Queerer still is how politicians beyond the likes of your Jo Coxes and Corbyns suddenly have kind words to say about migrants.  The same ones are doubtless saying so at the exact same time as they murmur on how the vote means freedom of movement must either end or be drastically curtailed under any deal, with some going so far as to say leaving the single market would be better than having to accept freedom of movement, but still, it's something, isn't it?  Anyone might have thought they almost feel something approaching responsibility for the fallout from the vote, from how for years they stoked up the question of immigration until it became so toxic it ended up devouring the question of membership of the European Union whole.  Who knows, perhaps a few like Stuart even do feel sorry.  Not that it makes things any better.

In line with all the other leading politicos who, succeeding in bringing us to this low ebb have since decided they'd rather be off wanking in front of a mirror, Nigel Farage today did the indecent thing, following Cameron and Boris through the irresponsibility door.  His life's work achieved, Farage now wants nothing better than to relax and take stock, looking forward to his inevitable demise through auto-erotic asphyxiation.  That he's resigned twice before only to return to his adoring public is no indication that he'll be back for another battle some time in the future, oh heavens no.  This time he means it when he says he wants his life back.  Yes, back to those halcyon days when he could have a pint without being called a cunt by some cultural Marxist, or needing to laugh along at the racist jokes told by bar room bores even more tedious than himself.  Who could possibly begrudge him a quiet retirement now that he's banjaxed the hopes and dreams of so many?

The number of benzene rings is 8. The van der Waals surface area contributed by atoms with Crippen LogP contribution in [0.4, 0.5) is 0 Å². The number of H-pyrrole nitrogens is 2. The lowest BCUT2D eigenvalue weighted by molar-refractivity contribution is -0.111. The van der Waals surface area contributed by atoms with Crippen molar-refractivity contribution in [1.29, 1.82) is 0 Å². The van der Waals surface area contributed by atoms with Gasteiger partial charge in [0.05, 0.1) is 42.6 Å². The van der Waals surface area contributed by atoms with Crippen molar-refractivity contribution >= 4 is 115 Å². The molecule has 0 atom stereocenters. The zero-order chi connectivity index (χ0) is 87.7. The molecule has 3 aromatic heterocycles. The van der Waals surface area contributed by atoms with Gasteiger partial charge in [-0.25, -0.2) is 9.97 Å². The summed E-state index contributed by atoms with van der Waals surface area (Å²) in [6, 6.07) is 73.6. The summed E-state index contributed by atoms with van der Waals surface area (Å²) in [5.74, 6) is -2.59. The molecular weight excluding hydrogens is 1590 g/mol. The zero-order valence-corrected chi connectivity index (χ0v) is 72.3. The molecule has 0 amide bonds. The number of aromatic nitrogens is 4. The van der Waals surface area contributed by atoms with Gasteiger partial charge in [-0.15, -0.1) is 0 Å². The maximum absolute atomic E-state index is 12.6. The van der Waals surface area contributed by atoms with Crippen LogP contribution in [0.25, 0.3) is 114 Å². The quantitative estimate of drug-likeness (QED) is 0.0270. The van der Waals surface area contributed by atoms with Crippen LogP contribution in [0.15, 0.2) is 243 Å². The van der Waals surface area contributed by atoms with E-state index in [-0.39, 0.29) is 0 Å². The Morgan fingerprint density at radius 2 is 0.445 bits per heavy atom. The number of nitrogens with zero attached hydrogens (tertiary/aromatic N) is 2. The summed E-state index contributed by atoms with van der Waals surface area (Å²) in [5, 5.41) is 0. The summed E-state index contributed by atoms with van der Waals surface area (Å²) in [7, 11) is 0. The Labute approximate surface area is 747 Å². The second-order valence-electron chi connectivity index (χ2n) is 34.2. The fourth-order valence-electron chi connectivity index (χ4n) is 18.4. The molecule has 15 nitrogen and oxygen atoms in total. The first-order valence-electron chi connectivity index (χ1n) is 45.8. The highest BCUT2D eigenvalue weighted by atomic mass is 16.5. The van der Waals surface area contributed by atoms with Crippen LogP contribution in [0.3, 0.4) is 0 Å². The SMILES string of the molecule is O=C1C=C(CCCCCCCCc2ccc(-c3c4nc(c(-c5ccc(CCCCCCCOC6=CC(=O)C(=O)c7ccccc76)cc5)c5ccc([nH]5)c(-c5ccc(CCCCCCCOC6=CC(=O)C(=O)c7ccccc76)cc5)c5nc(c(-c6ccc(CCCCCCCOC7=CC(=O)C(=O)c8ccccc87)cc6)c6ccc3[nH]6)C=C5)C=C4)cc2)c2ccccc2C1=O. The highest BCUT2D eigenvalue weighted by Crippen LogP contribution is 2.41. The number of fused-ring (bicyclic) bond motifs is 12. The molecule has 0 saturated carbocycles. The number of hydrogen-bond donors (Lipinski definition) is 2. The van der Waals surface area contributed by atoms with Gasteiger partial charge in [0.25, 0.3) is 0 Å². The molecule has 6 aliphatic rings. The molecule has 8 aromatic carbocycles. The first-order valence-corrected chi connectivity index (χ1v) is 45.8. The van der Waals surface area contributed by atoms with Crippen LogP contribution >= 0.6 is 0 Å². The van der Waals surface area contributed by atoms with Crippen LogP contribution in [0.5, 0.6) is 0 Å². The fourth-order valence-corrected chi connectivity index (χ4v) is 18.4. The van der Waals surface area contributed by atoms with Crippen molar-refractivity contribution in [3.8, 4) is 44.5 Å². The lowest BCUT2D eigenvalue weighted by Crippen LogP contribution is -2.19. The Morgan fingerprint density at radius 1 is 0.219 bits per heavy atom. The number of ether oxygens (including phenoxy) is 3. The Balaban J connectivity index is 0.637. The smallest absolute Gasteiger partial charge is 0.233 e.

Boris Johnson is in a similar position.  There he was, leading a sensible, traditional campaign where no one got roughed up, and suddenly he's getting called a c and a w too!  What is it our "nose-ringed friends", these "north London radicals" love so much about the EU he asks in his latest Telegraph column, which is in fact nothing more than a reprise of his entire Leave campaign shtick, complete with 5 point non-plan for what should happen now.  His last point of said plan is that our future is very bright indeed, whatever that beatnik Bob Geldof says.

Who then should lead us into these sunlit uplands now that BoJo himself has dropped out?  Clearly none other than Andrea Leadsom, who no one had heard of until three weeks ago, but now according to Johnson has the "zap, the drive, and the determination essential for the next leader of this country".  Or alternatively, according to a unnamed civil servant, was the "worst minister we've ever had".  Of all the Tory candidates on offer, it's quite something to be the most obviously unsuited for the job of prime minister in a field that includes both Michael Gove and Liam Fox, and yet Leadsom is without doubt that candidate.  It's enough to make you wonder if Johnson's endorsement is in fact pure nihilism: having lost his chance to get the job he's coveted his whole life, he's now quite happy to sit back and watch the party and by the same measure the country burn.

May you live in interesting times they say.  Fuck that, I say.